sure you always microchip your pets  making your neighbors aware of the fact you’ve got 
a cat and it does go outside might not be might  not be a bad idea either a similar situation 
happened to our family cat when i was a child  we let him go outside and then he disappeared 
for days after a week or so we found out that  a different family in a neighboring block of 
flats took him in of course we got him back  if your cat goes outside it might get in contact 
with certain infectious diseases which can be  serious or even lethal make sure your cat is 
vaccinated remember though there are some diseases  which we don’t have vaccines against yet picking 
stuff up and chewing on them can infest your  pet with worms so make sure you follow your best 
advice regarding frequency of deworming protocols  external parasites like fleas mites or 
ticks are more common in outdoor cats too  many studies have shown that domestic cats 
activity has a big impact on wildlife population  especially birds and small mammals they kill 
millions to billions of animals every year  many studies were conducted and 
proved this food for fought there i guess  if for some reason you decided against 
neutering your cat chances are they will  either get pregnant if you’ve got a queen or 
cause a pregnancy if you’ve got a tom cat  it is a serious problem if you’ve got an entire 
which means a cat which wasn’t spayed or castrated  i would always advise to keep them indoors to 
help control feral cats population getting lost  with healthy adult cats which know their outdoor 
environment it doesn’t happen often however if  you’ve just moved the house your cat is very young 
or physically not well there is a chance of them  not finding their way back home your cats 
might encounter aggression from people  it is very upsetting to know that some 
people are simply cruel to animals  but there is a risk your cat maybe may get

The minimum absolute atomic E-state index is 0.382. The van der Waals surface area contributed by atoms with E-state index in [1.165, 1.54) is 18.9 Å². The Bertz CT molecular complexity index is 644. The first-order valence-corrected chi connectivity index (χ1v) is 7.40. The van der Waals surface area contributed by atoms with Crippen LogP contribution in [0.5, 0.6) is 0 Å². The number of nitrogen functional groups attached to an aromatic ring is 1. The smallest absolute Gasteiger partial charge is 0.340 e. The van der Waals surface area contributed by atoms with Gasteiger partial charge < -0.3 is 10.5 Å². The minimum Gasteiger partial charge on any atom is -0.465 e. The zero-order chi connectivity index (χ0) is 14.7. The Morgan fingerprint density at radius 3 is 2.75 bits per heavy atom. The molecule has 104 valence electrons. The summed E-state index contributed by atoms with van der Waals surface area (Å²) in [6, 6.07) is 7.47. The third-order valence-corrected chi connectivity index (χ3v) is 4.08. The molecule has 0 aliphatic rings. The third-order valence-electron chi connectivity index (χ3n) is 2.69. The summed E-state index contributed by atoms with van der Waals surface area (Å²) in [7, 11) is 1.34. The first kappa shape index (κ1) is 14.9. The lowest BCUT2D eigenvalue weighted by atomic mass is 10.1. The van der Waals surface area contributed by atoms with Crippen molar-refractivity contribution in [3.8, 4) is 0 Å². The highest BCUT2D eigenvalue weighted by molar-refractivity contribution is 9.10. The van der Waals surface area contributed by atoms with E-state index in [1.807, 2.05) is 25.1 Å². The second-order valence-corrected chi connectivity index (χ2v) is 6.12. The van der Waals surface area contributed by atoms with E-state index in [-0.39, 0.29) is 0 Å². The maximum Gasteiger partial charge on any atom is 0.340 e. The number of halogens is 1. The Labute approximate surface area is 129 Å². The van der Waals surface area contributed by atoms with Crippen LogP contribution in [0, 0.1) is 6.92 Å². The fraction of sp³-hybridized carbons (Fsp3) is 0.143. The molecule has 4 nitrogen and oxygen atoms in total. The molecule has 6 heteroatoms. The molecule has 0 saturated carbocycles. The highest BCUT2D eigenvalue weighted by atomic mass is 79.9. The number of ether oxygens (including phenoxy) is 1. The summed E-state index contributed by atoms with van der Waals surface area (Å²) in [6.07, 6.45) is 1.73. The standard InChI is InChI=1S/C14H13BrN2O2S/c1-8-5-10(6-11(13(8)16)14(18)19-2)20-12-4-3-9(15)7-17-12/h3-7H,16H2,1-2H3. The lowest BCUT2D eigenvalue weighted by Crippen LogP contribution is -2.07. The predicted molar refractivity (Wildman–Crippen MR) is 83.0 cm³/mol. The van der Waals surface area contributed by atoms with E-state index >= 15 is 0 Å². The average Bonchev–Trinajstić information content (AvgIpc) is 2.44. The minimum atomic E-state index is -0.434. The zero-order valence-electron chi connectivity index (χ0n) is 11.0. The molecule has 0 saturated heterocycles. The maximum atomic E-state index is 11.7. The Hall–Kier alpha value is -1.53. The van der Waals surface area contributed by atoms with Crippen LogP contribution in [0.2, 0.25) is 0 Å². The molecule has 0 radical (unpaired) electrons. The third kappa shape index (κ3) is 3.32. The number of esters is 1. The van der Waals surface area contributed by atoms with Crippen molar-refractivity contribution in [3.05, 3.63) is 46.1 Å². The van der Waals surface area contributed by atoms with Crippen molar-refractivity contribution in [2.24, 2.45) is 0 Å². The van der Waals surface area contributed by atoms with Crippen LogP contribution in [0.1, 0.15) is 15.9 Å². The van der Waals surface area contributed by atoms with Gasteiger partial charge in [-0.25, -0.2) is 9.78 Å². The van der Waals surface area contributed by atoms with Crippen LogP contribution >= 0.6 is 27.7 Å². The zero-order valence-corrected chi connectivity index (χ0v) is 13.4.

kicked may get rocks thrown at him or worse  ultimately every cat has its own personality some 
cats truly prefer to stay indoors and are not  interested in exploring the outdoor environment 
some might even be scared i wouldn’t force them  some cats enjoy going outside a lot if you adopted 
a cat which was used to spending a lot of time  outdoors they might get really stressed if 
you try and keep them in the house exclusively  stress and frustration in cats can 
result in poor physical health too  very commonly urinary tract problems i couldn’t 
find any reliable studies about the number of  indoor versus outdoor cats however most sources 
and anecdotal data mentions that an estimated 88  to 92 percent of british cats 
have free access to outdoors  this number would align with my experience working 
with animals and their owners it is much different  in other countries around the world with usa 
for example having more indoor than outdoor cats  to sum up the answer to our initial question is 
complex and in my opinion should be approached  individually on a case-by-case basis consider all 
the factors and your cat’s personality and needs  whatever the decision there are certain 
advantages and disadvantages to both  and lastly thank you for watching like subscribe 
and i hope i’ll see you here again soon bye

Leave a Reply

Your email address will not be published. Required fields are marked *